This is a solitary craft, and many of us spend hours with only our CD player, perhaps a pet by our side and some days, only emails to communicate with other human beings. All that in itself can produce some frustrations. All in all, I don't have a lot of complaints about writing, except for the fact that this industry does work at a snail's pace most of the time. Once a book is written, polished and the author believes ready for the bookshelves, the process can take up to a year or longer to actually get the book to the reader.
PNR: Where do you get the ideas for your books? Could you walk us through a story from idea to finished product?
Selena R.: I have a 'Preferred Customer Card' at Ideas'R'us of course! <Just kidding.> This is a tough question for me to answer, because I really don't know where I get a lot of my ideas. It’s not that I have an idea manufacturer and I don't want divulge its whereabouts. I think most writers can tell you that first and foremost writers are Daydreamers of the Extreme Variety. This doesn’t mean that our daydreams can be turned into that next blockbuster novel, or any novel, but it allows us to expand our imagination and work with whatever process an author chooses to work with to outline and draft a project.
I use the 'What If' scenario to start a story spark.
For example, I'll take you through the 'What If Story Spark' that I used to create the book I am currently working on, a romantic suspense, "Her Bodyguard's Secret".(Hopefully I won't be given away all the secrets or too much of the plot).
I start by answering the following questions:
What if an undercover cop, whose father was murdered by the mob 10 years earlier, is given an assignment to infiltrate the mob? I then build on this question by asking other questions, for example: What if the assignment involved this cop to work undercover as the bodyguard to a mobster's daughter? I want to up the ante at this point and really throw as much at this cop as I can, so I then ask: What if this mobster's daughter reminds him of a woman, who was responsible for killing his father 10 years ago? I then go into detail, as to how this other woman conned her way into the hero’s life 10 years ago to get to his Police Captain Father. I ask questions regarding his own role in this, and how the guilt has affected him all these years.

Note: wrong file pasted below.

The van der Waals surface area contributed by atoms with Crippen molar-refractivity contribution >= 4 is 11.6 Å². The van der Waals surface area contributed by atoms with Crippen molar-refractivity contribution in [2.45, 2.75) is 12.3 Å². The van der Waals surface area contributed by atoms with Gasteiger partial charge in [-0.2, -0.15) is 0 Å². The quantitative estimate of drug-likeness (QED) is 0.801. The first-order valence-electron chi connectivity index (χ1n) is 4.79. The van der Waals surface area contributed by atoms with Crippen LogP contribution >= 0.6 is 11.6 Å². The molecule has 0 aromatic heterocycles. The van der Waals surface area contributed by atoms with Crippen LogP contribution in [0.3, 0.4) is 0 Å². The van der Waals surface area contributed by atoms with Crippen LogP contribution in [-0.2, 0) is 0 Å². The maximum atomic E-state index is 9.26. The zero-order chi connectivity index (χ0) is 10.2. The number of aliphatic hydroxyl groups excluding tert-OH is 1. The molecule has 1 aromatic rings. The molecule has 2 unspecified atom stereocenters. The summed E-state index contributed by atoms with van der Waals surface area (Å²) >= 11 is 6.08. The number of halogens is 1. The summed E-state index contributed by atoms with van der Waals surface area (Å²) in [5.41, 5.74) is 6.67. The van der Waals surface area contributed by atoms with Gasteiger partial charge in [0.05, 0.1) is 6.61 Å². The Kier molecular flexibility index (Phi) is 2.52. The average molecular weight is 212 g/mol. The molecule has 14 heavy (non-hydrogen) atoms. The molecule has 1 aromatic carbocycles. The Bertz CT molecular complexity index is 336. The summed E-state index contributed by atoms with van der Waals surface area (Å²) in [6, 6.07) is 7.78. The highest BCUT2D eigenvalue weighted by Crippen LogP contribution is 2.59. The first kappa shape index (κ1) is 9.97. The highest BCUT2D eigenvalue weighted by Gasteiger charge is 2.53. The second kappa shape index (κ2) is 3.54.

What is going to happen to this cop when he is faced with this new assignment, to protect a member of a mob family, especially since criminally connected families are the bane of his existence, he'd rather put hot shoots in his eyes than have to pretend to be a protector for these people.
What is going to happen when he discovers that he is going to need this mobster's daughter, to win her trust, her faith so that they both not only stay alive, but ensure that other innocent victims are not killed?
I keep building the plot with the hero, and throwing every obstacle possible in his path. What if he finds out that his father wasn’t as innocent as he thought, and not really the 'fallen hero'? What if he discovers that he is going to have to cross the line and not only think like a criminal to accomplish this assignment, but to act like one as well?
I then get into this character’s personality traits, how is he going to feel when faced with certain situations, and I throw as many conflicted situations as I can at him. How does he feel about his mother, sister, and friends? Why is he a loner? What made him go into undercover work? What did he really want to do with his life? What kind of women has he had relationships with in the past? What makes him think that his family is better than the mobster's family? Why does he have an unforgiving nature? Could he murder someone and justify it to himself? What is he willing to do for the woman that he loves? Is he willing to break the law himself? Can he use the heroine's sexual attraction to him as a means to get what he wants to successfully complete this assignment?
With every question, there is an answer, and with that answer there becomes another question.